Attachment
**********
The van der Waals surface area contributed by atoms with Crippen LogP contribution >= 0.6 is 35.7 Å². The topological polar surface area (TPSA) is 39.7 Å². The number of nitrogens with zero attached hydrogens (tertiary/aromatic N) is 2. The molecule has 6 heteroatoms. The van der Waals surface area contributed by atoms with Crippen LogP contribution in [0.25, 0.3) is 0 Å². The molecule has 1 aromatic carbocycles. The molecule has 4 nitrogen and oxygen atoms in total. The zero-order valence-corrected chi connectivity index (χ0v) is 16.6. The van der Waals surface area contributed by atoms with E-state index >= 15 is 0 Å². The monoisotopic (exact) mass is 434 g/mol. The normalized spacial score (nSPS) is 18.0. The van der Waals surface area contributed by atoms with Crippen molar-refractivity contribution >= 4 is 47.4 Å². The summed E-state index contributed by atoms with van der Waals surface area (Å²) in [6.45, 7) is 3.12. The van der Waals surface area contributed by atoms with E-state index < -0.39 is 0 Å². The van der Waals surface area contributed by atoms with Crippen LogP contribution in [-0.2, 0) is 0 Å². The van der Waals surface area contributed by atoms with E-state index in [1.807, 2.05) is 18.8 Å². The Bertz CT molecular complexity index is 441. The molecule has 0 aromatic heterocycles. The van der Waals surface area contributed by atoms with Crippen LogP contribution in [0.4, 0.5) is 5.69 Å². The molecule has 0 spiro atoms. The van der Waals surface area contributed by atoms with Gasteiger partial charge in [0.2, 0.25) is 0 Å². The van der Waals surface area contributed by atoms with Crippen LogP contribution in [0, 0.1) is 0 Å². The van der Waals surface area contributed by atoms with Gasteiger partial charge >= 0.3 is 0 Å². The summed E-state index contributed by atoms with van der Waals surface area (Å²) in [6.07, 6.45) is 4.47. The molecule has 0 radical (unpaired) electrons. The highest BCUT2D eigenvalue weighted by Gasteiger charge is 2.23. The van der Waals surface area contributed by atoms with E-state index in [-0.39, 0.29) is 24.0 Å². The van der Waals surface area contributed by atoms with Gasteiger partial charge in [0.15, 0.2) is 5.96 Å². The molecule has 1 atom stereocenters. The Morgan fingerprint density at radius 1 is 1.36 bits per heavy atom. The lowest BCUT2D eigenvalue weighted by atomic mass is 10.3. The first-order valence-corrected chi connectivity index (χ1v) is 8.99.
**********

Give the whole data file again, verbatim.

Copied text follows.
The van der Waals surface area contributed by atoms with Crippen LogP contribution >= 0.6 is 35.7 Å². The topological polar surface area (TPSA) is 39.7 Å². The number of nitrogens with zero attached hydrogens (tertiary/aromatic N) is 2. The molecule has 6 heteroatoms. The van der Waals surface area contributed by atoms with Crippen LogP contribution in [0.25, 0.3) is 0 Å². The molecule has 1 aromatic carbocycles. The molecule has 4 nitrogen and oxygen atoms in total. The zero-order valence-corrected chi connectivity index (χ0v) is 16.6. The van der Waals surface area contributed by atoms with E-state index >= 15 is 0 Å². The monoisotopic (exact) mass is 434 g/mol. The normalized spacial score (nSPS) is 18.0. The van der Waals surface area contributed by atoms with Crippen molar-refractivity contribution >= 4 is 47.4 Å². The summed E-state index contributed by atoms with van der Waals surface area (Å²) in [6.45, 7) is 3.12. The van der Waals surface area contributed by atoms with E-state index < -0.39 is 0 Å². The van der Waals surface area contributed by atoms with Crippen LogP contribution in [-0.2, 0) is 0 Å². The van der Waals surface area contributed by atoms with E-state index in [1.807, 2.05) is 18.8 Å². The Bertz CT molecular complexity index is 441. The molecule has 0 aromatic heterocycles. The van der Waals surface area contributed by atoms with Crippen LogP contribution in [0.4, 0.5) is 5.69 Å². The molecule has 0 spiro atoms. The van der Waals surface area contributed by atoms with Gasteiger partial charge in [0.2, 0.25) is 0 Å². The van der Waals surface area contributed by atoms with Crippen LogP contribution in [0, 0.1) is 0 Å². The van der Waals surface area contributed by atoms with Gasteiger partial charge >= 0.3 is 0 Å². The summed E-state index contributed by atoms with van der Waals surface area (Å²) in [6.07, 6.45) is 4.47. The molecule has 0 radical (unpaired) electrons. The highest BCUT2D eigenvalue weighted by Gasteiger charge is 2.23. The van der Waals surface area contributed by atoms with E-state index in [-0.39, 0.29) is 24.0 Å². The van der Waals surface area contributed by atoms with Gasteiger partial charge in [0.15, 0.2) is 5.96 Å². The molecule has 1 atom stereocenters. The Morgan fingerprint density at radius 1 is 1.36 bits per heavy atom. The lowest BCUT2D eigenvalue weighted by atomic mass is 10.3. The first-order valence-corrected chi connectivity index (χ1v) is 8.99.